I just updated my phone to Android 9 Pie, thanks to its endless notifying and nagging. Most of all, I'm thankful it didn't screw with the existing interface too much. But it came with this new “Digital Wellbeing” feature and, naturally, I have some thoughts.
According to the article I read this morning before begrudgingly downloading this latest update, Google wants you to “be well” on your phone through some RescueTime-esque screen-time tracking. Apparently, giving you statistical candy like this is supposed to make you more “digitally well.”
I remain skeptical.
Just as when you first start tracking how many “steps” you take in a day with the latest fitness-tracker-gizmo, or you get an app on a screen that tracks the time you spend staring at a screen, a data tool like this is irresistible. We love numbers that we're told might illuminate some hidden insight into our lives; some part of us that our closest friend — the smartphone — might know that we somehow don't.
I just find it a little ironic.
Of course, I'm biased. On a philosophical level, I don't think we should need this thing to know that we stare at our phones too much. Instead, just look up every once in a while and see how many friends around you are annoyed or a little distant because you've been playing Candy Crush in their midst. Just think about the last memory you have of a vacation or your child that isn't recorded in a photo or video (now posted on Facebook, naturally). Just think about any time you should've been happy to be in a beautiful place, but maybe felt a little down because you didn't get enough likes on your Instagram photo of that place.
I would say that self-reflection is forever accessible to us all, and like all good things: free!
But that's it, isn't it? There's no money to be made on that sentiment. The mobile economy starts to break down if we stop believing we need these things. And so we quantify every second spent on our smartphoneslotmachines and now have pretty screens that tell us how many times we've pulled the lever (I've unlocked my phone six times since I upgraded!). Like some kind of organic label to slap on our food, now we build feel-good “digital wellbeing” into our operating systems.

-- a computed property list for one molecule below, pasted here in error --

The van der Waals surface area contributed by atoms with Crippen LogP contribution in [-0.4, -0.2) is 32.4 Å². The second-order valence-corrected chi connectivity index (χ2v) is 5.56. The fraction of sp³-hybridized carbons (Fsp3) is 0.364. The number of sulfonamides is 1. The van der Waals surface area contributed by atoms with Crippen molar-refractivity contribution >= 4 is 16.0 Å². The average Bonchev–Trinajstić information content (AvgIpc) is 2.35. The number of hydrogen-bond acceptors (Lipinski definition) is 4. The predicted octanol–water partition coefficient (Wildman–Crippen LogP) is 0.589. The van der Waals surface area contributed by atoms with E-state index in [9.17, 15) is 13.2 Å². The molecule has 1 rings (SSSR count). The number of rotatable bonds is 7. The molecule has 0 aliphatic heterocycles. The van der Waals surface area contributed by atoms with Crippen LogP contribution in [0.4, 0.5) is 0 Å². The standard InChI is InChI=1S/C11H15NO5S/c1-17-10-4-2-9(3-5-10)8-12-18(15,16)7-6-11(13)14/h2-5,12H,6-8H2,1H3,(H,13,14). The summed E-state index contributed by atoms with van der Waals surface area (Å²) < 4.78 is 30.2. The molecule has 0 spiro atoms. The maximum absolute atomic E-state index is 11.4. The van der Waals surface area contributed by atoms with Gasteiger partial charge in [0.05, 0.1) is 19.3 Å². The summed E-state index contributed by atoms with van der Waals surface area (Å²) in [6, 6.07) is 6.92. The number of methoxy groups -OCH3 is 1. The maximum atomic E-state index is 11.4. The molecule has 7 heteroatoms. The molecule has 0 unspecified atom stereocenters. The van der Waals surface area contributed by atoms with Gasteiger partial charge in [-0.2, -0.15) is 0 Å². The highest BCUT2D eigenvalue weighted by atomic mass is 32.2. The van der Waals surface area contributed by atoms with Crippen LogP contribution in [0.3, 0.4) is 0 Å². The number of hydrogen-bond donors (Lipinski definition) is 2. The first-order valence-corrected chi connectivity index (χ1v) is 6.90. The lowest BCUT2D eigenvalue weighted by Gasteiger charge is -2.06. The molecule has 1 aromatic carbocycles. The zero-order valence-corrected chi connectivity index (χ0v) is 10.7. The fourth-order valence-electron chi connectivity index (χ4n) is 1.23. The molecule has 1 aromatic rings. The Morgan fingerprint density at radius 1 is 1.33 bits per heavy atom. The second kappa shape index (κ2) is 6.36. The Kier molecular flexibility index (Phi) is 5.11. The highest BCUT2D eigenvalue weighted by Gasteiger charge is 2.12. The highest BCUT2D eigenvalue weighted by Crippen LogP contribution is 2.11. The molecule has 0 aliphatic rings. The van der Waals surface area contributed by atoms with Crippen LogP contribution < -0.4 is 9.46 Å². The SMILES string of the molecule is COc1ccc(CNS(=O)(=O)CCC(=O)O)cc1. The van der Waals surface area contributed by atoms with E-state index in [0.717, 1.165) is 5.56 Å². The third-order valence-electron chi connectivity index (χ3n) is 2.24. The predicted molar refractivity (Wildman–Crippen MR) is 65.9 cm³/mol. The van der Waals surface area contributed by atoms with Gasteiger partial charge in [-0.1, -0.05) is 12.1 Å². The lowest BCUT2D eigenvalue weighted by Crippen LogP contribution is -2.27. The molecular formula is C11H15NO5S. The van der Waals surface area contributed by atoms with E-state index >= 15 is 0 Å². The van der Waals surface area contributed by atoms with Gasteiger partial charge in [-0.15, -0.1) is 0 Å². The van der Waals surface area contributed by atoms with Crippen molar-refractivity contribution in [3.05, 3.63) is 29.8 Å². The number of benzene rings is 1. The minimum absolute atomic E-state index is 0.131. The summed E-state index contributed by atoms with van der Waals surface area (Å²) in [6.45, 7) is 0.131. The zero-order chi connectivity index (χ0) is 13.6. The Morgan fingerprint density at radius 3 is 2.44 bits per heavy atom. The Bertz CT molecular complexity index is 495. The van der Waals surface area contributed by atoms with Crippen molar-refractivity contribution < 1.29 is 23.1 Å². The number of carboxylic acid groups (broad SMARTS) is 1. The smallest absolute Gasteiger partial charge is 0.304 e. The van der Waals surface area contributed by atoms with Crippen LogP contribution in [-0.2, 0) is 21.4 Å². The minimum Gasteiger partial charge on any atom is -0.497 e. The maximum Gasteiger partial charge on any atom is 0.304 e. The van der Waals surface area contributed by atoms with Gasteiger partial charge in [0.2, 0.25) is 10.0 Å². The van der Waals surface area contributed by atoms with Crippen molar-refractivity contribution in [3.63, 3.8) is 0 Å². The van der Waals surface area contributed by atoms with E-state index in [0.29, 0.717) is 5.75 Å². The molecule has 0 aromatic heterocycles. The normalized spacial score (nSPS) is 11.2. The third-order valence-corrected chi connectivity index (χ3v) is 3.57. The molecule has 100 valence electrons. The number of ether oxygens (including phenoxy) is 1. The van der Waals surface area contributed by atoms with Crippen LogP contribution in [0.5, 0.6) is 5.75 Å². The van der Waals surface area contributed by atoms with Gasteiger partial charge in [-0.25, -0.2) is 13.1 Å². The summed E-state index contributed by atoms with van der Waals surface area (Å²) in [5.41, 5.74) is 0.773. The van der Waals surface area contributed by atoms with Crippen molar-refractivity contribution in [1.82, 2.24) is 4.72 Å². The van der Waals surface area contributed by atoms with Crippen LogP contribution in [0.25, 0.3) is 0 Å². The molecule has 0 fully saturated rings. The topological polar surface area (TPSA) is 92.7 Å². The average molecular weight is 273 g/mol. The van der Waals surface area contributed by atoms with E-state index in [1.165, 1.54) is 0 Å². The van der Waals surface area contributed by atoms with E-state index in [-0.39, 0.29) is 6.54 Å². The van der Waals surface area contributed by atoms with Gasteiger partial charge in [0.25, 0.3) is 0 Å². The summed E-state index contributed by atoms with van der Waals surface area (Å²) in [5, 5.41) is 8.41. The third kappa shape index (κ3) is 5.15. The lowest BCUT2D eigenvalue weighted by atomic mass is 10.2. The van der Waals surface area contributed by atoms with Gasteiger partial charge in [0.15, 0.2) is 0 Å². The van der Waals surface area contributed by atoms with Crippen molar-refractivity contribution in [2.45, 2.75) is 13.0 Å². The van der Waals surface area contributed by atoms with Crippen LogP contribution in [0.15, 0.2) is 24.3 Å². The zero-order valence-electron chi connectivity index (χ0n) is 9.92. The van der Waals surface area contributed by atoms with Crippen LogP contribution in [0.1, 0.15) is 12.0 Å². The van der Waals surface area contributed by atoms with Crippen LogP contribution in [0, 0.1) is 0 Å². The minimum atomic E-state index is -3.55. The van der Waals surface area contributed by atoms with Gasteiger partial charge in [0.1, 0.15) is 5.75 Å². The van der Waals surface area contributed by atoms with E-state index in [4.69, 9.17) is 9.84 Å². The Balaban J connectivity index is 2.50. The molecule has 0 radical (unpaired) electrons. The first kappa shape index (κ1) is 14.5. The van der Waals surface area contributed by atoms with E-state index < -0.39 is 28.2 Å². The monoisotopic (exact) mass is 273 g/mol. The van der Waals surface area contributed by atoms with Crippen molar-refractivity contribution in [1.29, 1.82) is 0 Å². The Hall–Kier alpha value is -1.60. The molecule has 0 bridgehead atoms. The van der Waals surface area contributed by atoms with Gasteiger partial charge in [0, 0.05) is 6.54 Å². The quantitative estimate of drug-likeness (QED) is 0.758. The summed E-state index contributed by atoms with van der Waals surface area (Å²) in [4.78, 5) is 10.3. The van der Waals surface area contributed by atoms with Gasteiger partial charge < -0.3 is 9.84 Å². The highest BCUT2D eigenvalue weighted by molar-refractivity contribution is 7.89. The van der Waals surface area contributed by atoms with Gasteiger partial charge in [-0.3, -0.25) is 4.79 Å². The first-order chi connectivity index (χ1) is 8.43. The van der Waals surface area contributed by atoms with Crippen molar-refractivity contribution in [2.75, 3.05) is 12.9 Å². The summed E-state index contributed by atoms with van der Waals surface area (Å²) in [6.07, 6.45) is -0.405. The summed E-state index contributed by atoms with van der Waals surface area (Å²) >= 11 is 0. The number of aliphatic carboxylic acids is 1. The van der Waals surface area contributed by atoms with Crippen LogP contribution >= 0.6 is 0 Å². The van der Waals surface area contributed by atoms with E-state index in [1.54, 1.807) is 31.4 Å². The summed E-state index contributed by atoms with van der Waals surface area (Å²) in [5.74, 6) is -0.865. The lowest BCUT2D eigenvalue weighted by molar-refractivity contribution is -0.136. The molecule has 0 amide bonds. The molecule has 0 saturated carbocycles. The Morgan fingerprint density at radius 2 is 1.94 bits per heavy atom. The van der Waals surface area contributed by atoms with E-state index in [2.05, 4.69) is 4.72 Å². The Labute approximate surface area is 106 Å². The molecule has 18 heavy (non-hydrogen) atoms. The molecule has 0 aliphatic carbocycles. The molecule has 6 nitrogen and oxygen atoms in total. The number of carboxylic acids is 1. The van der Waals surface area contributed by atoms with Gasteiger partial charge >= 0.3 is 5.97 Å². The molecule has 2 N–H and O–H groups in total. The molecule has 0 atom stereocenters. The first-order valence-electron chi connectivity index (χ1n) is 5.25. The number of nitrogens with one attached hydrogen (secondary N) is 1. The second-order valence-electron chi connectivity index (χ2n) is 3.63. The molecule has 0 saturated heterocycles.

What a time to be alive.
Of course, I understand some people need features like this. Not everyone can be so vigilant of their digital intake. I personally take extra pains to limit the damage my device can do, because I'm fortunate enough to know what goes into the pudding, so to speak. I do things like telling friends and family that they shouldn't expect text message replies — especially not within a reasonable time. I never take my phone off vibrate, and I make a habit of leaving it in any room that I'm not in. I don't take it with me when I walk my dog in the evening, and I don't look at it when I'm in the company of others. My home screen looks like this:
I understand not everyone can be so lucky, for one reason or another, and I'll afford the possibility that this “Digital Wellbeing” feature can shed some light on people's habits, for those that might not otherwise realize it.
But it doesn't mean that it isn't absurd to need such a feature, or that this is anything more than a band-aid for the inherent design flaws in our shiny glass slabs or — more pressingly — the manipulative software running inside them. Indeed it's not the end-user's fault they can't stop looking at their screen, as this “wellbeing” purports, but the designers who put such potent technology in their hands in the first place. And while motivating many companies, designers, and developers to change their ways across countless apps may be a huge undertaking, it's still one I think is worth thinking about.